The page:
Yes, it’s true, apples are being genetically engineered, but in this case, it may have some benefits, not the least of which, as suggested by the writer below, is getting a toddler not to recoil at the sight of a brown slice of apple. This could be a great example of a non-controversial application of transgenics or genetic engineering. (I have always maintained that there are beneficial uses of GE technologies but we don’t often hear about them.)
The genetically engineered (GE) traits most commonly inserted into commercial crops are tolerance to herbicides such as Monsanto’s glyphosate weed killer, Roundup, and pest resistance, often via internal production of pesticides. These traits, harvested from bacteria, are controversial. And a tenacious community of opponents of GE crops, who prefer the phrase “genetically modified organism” or GMO, has emerged. Nonetheless, in the U.S., 88% of corn, 93% of soybeans, and 94% of cotton is genetically engineered, according to 2012 data from the U.S. Department of Agriculture.
No evidence that Arctic apples are unsafe has come to light nor has any reasonable mechanism by which they could be. Okanagan triggers a selective gene-silencing pathway and inserts a selection gene that is broadly recognized as harmless to humans. Even skeptical experts usually don’t assert that any of the GE foods currently on the market are dangerous.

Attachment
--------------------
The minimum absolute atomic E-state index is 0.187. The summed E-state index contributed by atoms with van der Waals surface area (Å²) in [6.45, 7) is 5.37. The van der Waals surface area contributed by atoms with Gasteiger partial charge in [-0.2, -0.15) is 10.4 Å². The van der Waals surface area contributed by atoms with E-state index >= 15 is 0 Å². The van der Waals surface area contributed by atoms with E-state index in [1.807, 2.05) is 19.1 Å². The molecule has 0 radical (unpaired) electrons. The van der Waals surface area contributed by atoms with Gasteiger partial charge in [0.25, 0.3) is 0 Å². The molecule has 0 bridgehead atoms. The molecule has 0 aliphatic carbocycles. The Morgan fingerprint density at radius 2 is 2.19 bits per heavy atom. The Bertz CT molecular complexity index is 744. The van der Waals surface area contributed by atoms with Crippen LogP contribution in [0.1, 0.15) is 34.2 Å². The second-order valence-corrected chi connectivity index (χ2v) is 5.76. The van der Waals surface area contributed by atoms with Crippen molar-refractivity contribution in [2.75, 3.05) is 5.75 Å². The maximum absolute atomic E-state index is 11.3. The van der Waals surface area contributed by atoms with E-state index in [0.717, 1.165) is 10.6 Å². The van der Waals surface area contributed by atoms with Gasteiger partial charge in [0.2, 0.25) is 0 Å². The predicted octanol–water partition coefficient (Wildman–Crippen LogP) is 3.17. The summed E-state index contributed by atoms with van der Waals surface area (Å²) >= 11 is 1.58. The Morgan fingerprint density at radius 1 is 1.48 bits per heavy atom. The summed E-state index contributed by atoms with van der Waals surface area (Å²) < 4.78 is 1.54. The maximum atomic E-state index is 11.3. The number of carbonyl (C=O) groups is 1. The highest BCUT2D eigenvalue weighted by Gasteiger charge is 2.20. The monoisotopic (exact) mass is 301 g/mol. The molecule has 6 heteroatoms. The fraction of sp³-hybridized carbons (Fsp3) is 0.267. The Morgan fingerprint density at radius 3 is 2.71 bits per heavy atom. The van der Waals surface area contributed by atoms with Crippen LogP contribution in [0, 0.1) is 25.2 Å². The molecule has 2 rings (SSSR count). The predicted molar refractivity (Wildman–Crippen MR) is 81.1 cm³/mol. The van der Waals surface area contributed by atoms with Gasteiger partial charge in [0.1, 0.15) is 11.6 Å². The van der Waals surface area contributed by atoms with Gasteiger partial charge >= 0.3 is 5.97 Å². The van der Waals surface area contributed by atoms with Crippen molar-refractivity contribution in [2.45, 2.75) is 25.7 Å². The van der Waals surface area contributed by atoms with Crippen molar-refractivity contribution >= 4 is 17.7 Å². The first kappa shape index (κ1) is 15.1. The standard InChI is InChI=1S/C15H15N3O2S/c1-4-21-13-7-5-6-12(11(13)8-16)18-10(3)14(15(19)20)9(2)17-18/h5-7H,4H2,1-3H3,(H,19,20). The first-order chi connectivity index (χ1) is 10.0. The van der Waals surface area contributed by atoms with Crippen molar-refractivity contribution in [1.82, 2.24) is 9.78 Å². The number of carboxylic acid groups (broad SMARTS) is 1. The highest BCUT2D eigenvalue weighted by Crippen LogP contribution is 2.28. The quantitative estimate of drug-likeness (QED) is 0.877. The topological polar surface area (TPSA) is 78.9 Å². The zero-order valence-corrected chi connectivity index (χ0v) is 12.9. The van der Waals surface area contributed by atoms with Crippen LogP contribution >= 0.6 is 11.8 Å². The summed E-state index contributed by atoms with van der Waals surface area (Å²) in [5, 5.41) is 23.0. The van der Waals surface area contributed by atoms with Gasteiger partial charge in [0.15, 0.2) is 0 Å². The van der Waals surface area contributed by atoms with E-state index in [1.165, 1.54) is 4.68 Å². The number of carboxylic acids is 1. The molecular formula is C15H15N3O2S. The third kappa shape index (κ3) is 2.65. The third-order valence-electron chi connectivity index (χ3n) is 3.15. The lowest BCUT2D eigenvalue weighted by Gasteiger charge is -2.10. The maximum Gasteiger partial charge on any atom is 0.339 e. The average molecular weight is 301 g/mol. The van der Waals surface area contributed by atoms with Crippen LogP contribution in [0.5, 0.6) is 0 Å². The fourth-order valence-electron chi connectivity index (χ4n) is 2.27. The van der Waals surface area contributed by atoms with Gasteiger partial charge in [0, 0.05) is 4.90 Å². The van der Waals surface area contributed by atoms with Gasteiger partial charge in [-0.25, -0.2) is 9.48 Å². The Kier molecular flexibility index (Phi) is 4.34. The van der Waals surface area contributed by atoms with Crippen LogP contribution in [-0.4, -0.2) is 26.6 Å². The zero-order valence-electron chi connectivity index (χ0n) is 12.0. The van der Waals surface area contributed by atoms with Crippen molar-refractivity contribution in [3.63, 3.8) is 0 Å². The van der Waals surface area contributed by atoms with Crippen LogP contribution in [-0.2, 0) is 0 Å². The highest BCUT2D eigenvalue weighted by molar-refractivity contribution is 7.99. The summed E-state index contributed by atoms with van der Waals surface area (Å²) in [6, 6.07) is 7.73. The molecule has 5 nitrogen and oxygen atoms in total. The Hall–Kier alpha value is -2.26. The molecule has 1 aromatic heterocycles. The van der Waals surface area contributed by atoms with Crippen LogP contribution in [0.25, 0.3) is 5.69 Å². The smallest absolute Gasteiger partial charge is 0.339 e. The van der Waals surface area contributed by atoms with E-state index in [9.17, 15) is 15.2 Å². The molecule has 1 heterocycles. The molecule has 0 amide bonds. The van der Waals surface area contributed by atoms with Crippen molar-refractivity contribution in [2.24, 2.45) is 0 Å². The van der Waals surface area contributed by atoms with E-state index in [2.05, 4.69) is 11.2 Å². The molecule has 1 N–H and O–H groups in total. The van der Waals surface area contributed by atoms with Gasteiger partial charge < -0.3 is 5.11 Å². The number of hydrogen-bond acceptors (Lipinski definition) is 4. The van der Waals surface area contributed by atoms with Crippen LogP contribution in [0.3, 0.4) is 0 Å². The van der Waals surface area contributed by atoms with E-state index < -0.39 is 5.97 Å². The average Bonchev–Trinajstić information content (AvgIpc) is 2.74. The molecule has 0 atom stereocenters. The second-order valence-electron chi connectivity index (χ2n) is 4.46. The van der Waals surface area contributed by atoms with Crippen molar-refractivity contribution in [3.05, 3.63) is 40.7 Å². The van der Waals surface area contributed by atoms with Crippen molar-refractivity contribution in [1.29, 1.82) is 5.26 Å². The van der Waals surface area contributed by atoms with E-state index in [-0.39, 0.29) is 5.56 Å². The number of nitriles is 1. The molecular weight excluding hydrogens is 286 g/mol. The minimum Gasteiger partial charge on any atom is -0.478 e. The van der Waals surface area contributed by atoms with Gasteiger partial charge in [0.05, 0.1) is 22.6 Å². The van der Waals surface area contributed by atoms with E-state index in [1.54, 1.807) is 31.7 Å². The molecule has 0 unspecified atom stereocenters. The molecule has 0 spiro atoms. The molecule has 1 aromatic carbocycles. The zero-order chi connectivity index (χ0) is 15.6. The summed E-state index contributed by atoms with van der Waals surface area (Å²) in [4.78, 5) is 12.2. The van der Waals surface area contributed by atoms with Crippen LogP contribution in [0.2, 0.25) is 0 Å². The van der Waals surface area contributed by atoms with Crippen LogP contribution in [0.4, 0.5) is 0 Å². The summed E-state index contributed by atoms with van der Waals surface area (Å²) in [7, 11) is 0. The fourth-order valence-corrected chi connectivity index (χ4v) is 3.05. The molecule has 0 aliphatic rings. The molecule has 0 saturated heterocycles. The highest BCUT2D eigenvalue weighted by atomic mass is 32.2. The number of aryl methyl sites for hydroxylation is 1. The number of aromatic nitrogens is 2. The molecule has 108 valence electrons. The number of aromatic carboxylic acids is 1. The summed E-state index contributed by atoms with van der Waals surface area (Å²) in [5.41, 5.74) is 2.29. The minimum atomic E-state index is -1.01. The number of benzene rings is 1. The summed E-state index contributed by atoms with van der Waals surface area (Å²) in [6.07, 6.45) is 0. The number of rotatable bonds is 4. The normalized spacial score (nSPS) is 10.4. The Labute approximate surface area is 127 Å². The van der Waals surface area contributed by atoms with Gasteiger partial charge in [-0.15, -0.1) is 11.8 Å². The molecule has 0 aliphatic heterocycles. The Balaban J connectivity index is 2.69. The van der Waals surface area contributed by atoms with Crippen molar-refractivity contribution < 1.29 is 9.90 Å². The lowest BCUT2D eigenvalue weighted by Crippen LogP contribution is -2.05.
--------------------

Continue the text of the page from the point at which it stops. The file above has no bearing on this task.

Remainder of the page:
The real concern is that existing regulations wouldn’t be able to catch a truly dangerous product, or one that could contaminate other plants through cross-pollination.
Bettenhausen goes onto say that this engineering feat may actually improve the nutritional value of the apple. He writes:
The main browning reaction in apples starts when a dicopper enzyme known as polyphenol oxidase, or PPO, oxidizes certain phenols to quinones. Subsequent reactions polymerize the quinones to form melanins and other dark-colored polyphenols. In intact apples, PPO is kept away from its phenolic substrates, but damage to the cells from cutting or bruising brings them together, which results in browning at the site of the wound.
PPO’s substrate phenols are antioxidants, so keeping them from converting to quinones actually improves the nutritional profile of the apple.
The two types of apples currently being engineered are the Granny Smith (pictured above) and the Golden Delicious. According to Bettenhausen, these non-browning genes may soon get the green light in the U.S.
Here’s what I say: Though this application of genetic engineering appears non-threatening and I’m not opposed to it in any way, what’s the big deal about eating a brown apple? Drizzle lemon juice or vinegar on it so it won’t turn brown in the first place. Do we have to whitewash EVERYTHING in this country? ~Julie@Sleuth4Health